Shropshire Star

How a revered Second World War captain who saved his crew ended up facing court martial

The ship was lost, but the crew was spared, and before she went down they gave three cheers for their revered Shropshire captain.

Captain Harold Drew, aka Captain Peter Drew, from Oswestry.

It was not a sentiment shared by the Admiralty. After the loss of the mighty warship HMS Manchester, Captain Harold Peter Drew was court martialled and condemned, and would never again be allowed command of a Royal Navy ship.

The decisions Captain Drew made on that fateful night in August 1942 possibly – perhaps probably – saved hundreds of lives.

The cruiser HMS Manchester in 1938

As the cruiser lay listing and dead in the water, stricken by a torpedo and a sitting duck to enemy forces when dawn broke, he gave the order to abandon ship and scuttle her – that is, deliberately sink her.

His dilemma was neatly summed up in his words to his engineering commander as he mulled over his ship’s dire predicament: “I have to make a decision whether to try and save this valuable ship, against the risk of further heavy loss of valuable lives.”

But what he did was not in accord with the Royal Navy’s Nelsonian traditions.

“As long as a ship remains afloat and has even one gun in action she may cause damage to the enemy,” was the view of the First Sea Lord, Sir Dudley Pound.

Captain Harold Drew, aka Captain Peter Drew, from Oswestry.

The court martial of Drew is reputed to have been the longest in naval history. And its verdict was damning.

Rather than prematurely scuttle his own ship, it was his duty to do his utmost to get her to harbour, it ruled. Captain Drew, who came from Oswestry, was severely reprimanded, and his card was marked to ensure he never had a sea command again.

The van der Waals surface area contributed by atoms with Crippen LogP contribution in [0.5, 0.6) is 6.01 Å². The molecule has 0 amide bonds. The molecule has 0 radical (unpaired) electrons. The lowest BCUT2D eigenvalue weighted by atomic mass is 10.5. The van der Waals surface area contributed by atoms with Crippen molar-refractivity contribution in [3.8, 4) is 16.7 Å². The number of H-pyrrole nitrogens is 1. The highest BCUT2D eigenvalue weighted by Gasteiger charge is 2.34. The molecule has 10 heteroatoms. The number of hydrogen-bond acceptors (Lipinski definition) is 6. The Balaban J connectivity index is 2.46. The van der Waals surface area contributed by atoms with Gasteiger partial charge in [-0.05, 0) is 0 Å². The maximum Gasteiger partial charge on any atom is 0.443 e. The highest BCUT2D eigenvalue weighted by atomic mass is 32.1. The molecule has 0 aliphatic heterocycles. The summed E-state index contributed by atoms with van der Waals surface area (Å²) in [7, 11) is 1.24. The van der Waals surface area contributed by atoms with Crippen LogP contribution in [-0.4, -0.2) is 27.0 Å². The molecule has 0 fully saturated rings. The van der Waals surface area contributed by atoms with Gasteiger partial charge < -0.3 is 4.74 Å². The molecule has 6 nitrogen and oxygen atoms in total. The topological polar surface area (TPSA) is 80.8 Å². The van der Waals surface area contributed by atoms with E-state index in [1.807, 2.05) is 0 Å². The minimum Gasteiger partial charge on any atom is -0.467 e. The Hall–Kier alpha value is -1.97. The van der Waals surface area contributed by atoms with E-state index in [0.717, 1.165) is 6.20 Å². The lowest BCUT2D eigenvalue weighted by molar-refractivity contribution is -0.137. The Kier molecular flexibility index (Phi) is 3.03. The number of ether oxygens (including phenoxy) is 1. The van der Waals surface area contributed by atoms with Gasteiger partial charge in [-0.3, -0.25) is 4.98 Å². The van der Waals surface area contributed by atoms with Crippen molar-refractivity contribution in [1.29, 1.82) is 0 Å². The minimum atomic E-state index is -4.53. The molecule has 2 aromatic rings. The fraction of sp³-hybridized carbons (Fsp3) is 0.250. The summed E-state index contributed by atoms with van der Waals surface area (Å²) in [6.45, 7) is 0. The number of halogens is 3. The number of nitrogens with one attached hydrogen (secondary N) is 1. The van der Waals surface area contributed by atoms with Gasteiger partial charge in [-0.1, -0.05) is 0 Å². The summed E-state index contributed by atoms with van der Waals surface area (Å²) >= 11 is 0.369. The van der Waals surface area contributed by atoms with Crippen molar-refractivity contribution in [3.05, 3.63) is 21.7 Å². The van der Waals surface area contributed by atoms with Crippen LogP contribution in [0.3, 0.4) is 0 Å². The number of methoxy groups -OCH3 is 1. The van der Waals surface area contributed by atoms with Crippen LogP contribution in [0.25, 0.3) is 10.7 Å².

Some key factors had counted against him. HMS Manchester was not sinking. Sterling work by his crew had seen the list largely righted and, although seriously damaged, given time HMS Manchester would have been capable of steaming, albeit at greatly reduced speed, being transformed from a sitting duck to an extremely vulnerable limping duck which could have taken its chances in attempting to reach a port.

A little over a year earlier the ship had suffered an almost identical torpedo hit but, with Captain Drew in command, was able to reach Gibraltar.

The tactical circumstances of that incident were far more favourable, with the ship on the open sea, in contrast to 1942 when HMS Manchester was only two miles off a hostile coast in seas and skies infested with enemy U-boats, torpedo boats, and aircraft, and with prospects of success in hobbling to a distant port looking slim.

No wonder then that many of the crew – the ship had a complement of over 800 men – felt they owed their lives to Captain Drew and that he had been treated abominably.

The controversy was reignited when the wreck was discovered off the Tunisian coast in 2002. Divers found the ship was severely damaged and the expedition leader asserted that Manchester could never have reached port.